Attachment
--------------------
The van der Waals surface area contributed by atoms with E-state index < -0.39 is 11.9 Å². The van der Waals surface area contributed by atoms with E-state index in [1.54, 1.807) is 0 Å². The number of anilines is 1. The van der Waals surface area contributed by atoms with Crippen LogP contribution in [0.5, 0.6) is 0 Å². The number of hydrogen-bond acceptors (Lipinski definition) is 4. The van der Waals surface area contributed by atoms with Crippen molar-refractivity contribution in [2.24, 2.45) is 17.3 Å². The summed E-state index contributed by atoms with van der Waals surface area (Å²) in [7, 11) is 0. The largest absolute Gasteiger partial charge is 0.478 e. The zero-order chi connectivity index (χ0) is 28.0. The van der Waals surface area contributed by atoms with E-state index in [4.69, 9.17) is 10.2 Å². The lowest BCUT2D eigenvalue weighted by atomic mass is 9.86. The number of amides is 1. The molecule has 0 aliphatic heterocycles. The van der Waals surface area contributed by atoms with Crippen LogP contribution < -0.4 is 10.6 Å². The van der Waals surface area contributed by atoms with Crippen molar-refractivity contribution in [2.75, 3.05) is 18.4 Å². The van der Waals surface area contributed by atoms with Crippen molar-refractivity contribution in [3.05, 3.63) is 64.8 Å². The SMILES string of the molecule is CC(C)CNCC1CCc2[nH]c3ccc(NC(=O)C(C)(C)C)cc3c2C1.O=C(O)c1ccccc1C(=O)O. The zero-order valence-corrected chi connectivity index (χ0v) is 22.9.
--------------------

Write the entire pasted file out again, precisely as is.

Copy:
The van der Waals surface area contributed by atoms with E-state index < -0.39 is 11.9 Å². The van der Waals surface area contributed by atoms with E-state index in [1.54, 1.807) is 0 Å². The number of anilines is 1. The van der Waals surface area contributed by atoms with Crippen LogP contribution in [0.5, 0.6) is 0 Å². The number of hydrogen-bond acceptors (Lipinski definition) is 4. The van der Waals surface area contributed by atoms with Crippen molar-refractivity contribution in [2.24, 2.45) is 17.3 Å². The summed E-state index contributed by atoms with van der Waals surface area (Å²) in [7, 11) is 0. The largest absolute Gasteiger partial charge is 0.478 e. The zero-order chi connectivity index (χ0) is 28.0. The van der Waals surface area contributed by atoms with E-state index in [4.69, 9.17) is 10.2 Å². The lowest BCUT2D eigenvalue weighted by atomic mass is 9.86. The number of amides is 1. The molecule has 0 aliphatic heterocycles. The van der Waals surface area contributed by atoms with Crippen LogP contribution < -0.4 is 10.6 Å². The van der Waals surface area contributed by atoms with Crippen molar-refractivity contribution in [2.75, 3.05) is 18.4 Å². The van der Waals surface area contributed by atoms with Crippen molar-refractivity contribution in [3.05, 3.63) is 64.8 Å². The SMILES string of the molecule is CC(C)CNCC1CCc2[nH]c3ccc(NC(=O)C(C)(C)C)cc3c2C1.O=C(O)c1ccccc1C(=O)O. The zero-order valence-corrected chi connectivity index (χ0v) is 22.9.